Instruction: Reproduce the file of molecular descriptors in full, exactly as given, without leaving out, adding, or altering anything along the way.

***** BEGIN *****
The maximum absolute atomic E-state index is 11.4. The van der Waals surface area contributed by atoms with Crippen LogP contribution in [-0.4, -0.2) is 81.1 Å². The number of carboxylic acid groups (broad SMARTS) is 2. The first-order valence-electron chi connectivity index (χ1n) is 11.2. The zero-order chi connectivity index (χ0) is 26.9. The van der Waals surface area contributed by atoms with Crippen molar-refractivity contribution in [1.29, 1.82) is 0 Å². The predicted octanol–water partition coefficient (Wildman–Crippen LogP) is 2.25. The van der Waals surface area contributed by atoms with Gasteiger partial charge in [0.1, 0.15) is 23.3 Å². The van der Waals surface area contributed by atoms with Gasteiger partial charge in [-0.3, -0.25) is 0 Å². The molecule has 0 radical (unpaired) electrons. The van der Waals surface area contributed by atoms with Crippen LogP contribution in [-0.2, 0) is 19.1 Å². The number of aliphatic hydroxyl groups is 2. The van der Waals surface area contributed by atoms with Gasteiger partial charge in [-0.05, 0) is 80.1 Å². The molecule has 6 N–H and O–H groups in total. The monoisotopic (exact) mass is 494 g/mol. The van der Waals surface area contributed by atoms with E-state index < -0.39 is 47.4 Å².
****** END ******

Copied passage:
The maximum absolute atomic E-state index is 11.4. The van der Waals surface area contributed by atoms with Crippen LogP contribution in [-0.4, -0.2) is 81.1 Å². The number of carboxylic acid groups (broad SMARTS) is 2. The first-order valence-electron chi connectivity index (χ1n) is 11.2. The zero-order chi connectivity index (χ0) is 26.9. The van der Waals surface area contributed by atoms with Crippen molar-refractivity contribution in [1.29, 1.82) is 0 Å². The predicted octanol–water partition coefficient (Wildman–Crippen LogP) is 2.25. The van der Waals surface area contributed by atoms with Gasteiger partial charge in [0.1, 0.15) is 23.3 Å². The van der Waals surface area contributed by atoms with Gasteiger partial charge in [-0.3, -0.25) is 0 Å². The molecule has 0 radical (unpaired) electrons. The van der Waals surface area contributed by atoms with Crippen LogP contribution in [-0.2, 0) is 19.1 Å². The number of aliphatic hydroxyl groups is 2. The van der Waals surface area contributed by atoms with Gasteiger partial charge in [-0.05, 0) is 80.1 Å². The molecule has 6 N–H and O–H groups in total. The monoisotopic (exact) mass is 494 g/mol. The van der Waals surface area contributed by atoms with E-state index < -0.39 is 47.4 Å².